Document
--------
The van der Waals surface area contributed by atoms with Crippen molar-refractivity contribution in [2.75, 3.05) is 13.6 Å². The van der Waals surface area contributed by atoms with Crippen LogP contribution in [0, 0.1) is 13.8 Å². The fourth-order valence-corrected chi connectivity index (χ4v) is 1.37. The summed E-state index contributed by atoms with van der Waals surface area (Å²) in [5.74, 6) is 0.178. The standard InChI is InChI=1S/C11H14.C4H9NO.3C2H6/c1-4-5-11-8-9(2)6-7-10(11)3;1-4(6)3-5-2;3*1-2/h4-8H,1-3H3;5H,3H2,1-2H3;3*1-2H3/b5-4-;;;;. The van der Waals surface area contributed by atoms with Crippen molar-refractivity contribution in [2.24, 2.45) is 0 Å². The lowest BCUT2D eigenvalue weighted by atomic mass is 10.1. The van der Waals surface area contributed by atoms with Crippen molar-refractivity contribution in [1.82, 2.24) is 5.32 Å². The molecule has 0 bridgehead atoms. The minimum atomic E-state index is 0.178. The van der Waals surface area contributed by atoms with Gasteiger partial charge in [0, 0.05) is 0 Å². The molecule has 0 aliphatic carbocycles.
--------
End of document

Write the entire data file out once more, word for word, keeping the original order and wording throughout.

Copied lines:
The van der Waals surface area contributed by atoms with Crippen molar-refractivity contribution in [2.75, 3.05) is 13.6 Å². The van der Waals surface area contributed by atoms with Crippen LogP contribution in [0, 0.1) is 13.8 Å². The fourth-order valence-corrected chi connectivity index (χ4v) is 1.37. The summed E-state index contributed by atoms with van der Waals surface area (Å²) in [5.74, 6) is 0.178. The standard InChI is InChI=1S/C11H14.C4H9NO.3C2H6/c1-4-5-11-8-9(2)6-7-10(11)3;1-4(6)3-5-2;3*1-2/h4-8H,1-3H3;5H,3H2,1-2H3;3*1-2H3/b5-4-;;;;. The van der Waals surface area contributed by atoms with Crippen molar-refractivity contribution in [2.24, 2.45) is 0 Å². The lowest BCUT2D eigenvalue weighted by atomic mass is 10.1. The van der Waals surface area contributed by atoms with Crippen molar-refractivity contribution in [1.82, 2.24) is 5.32 Å². The molecule has 0 bridgehead atoms. The minimum atomic E-state index is 0.178. The van der Waals surface area contributed by atoms with Gasteiger partial charge in [0, 0.05) is 0 Å². The molecule has 0 aliphatic carbocycles.